PGE2 is a multifunctional molecule that orchestrates a wide array of biological responses, homeostasis and inflammation in the human body. The ability of PGE2 to either activate or suppress biological processes, including inflammation, is context-dependent which reflects the complexity of this receptor system (25). It is involved in temperature regulation (11), crucial for muscle regeneration, or osteoblast bone formation (26, 27). In the early phases of a bacterial infection, PGE2 and related prostanoids act as vasodilators. Tissue influx of neutrophils, macrophages, and mast cells from the bloodstream is thereby facilitated, resulting in swelling and edema at the site of infection or tissue injury (28). Furthermore, PGE2 controls a number of processes that result in the clearance of the inflammation and subsequent tissue repair (25, 29). Using LPS-activated PBMC from humans, we found in vitro that aqueous nasturtium extract concentration-dependently decreased PGE2 levels at concentration corresponding to BITC 0.15 to 4.2 nmol/mL (8), suggesting that nasturtium might suppress an acute inflammatory response upon bacterial infection. A recent human crossover intervention trial (n = 19) with single intake of fresh watercress (Nasturtium officinale) reported a mild pro-inflammatory reaction in LPS-stimulated whole blood cultures from healthy subjects upon consumption of watercress as compared to control group, though. This was shown by significantly increased mean levels of TNF-α, IL-1β, and IL-6 (30). In the present study, we found that mean PGE2 serum levels increased upon nasturtium intervention as compared to baseline. In LPS stimulated PBMC, this was seen for PGE2, as well as for TNF-α. In the intervention group, we detected low level of BITC-NAC (43.91 ± 44.58 nmol/L) in serum after the verum intervention. Compared to a recent in vitro study, BITC concentration achieved in serum was very low. This could also be an explanation for the different effect on PGE2. However, we observed considerable variation in response between individuals, with some subjects showing an increase in PGE2 response while in another part it was decreased upon intervention. This concurs with other studies, in which usually only up to 40% of subjects responded to intervention, (e.g., 22). Reasons may include individual factors, like genetic differences or factors such as the composition of the gut microbiome (31). Further analysis of the present data indicated that individuals with relatively high baseline PGE2 levels may be more likely to respond with suppression of the prostanoid to nasturtium intake and vice versa. However, the hypothesis of such adaptogenic properties of the plant needs further validation, because these additional analyses were only of exploratory nature.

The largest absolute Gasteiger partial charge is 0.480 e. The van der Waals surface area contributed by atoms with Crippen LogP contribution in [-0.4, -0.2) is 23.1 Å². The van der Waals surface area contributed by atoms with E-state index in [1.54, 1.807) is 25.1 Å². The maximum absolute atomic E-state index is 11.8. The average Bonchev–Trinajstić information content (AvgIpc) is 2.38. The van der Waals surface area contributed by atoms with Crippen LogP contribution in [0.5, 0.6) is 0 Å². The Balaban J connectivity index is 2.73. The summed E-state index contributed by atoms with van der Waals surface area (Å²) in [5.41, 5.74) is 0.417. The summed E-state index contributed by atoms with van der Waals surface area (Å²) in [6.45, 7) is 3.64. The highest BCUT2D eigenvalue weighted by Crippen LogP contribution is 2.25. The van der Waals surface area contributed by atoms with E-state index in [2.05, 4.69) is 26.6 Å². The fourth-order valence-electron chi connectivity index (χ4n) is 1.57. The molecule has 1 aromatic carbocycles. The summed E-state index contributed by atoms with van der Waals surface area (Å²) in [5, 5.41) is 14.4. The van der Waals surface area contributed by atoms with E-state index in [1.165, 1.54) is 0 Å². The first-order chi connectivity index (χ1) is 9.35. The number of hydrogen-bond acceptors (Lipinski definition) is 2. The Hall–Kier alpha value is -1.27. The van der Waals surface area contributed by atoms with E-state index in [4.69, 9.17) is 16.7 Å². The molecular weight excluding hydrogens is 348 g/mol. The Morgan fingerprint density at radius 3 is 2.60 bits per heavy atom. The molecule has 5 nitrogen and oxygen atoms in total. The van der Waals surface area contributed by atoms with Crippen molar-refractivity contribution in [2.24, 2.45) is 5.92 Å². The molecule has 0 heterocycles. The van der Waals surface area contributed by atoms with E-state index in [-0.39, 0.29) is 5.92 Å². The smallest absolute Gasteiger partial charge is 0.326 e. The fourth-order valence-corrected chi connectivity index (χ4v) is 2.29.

In the present study, it was investigated whether BITC significantly accounts for the biological effects of nasturtium. Thus, nasturtium with inactivated myrosinase as control was used. The absence of BITC formation during nasturtium preparation could be confirmed by chemical analysis. No relevant BITC metabolites were detected in serum samples of the subjects after intake of the control preparation. In urine, the level of BITC in the control group was only 19% of that found in the verum group, which concurs with a low, unavoidable GLS conversion by intestinal bacteria (32). Consequently, present results here suggest that BITC does not play a crucial role for the observed effect of nasturtium on PGE2.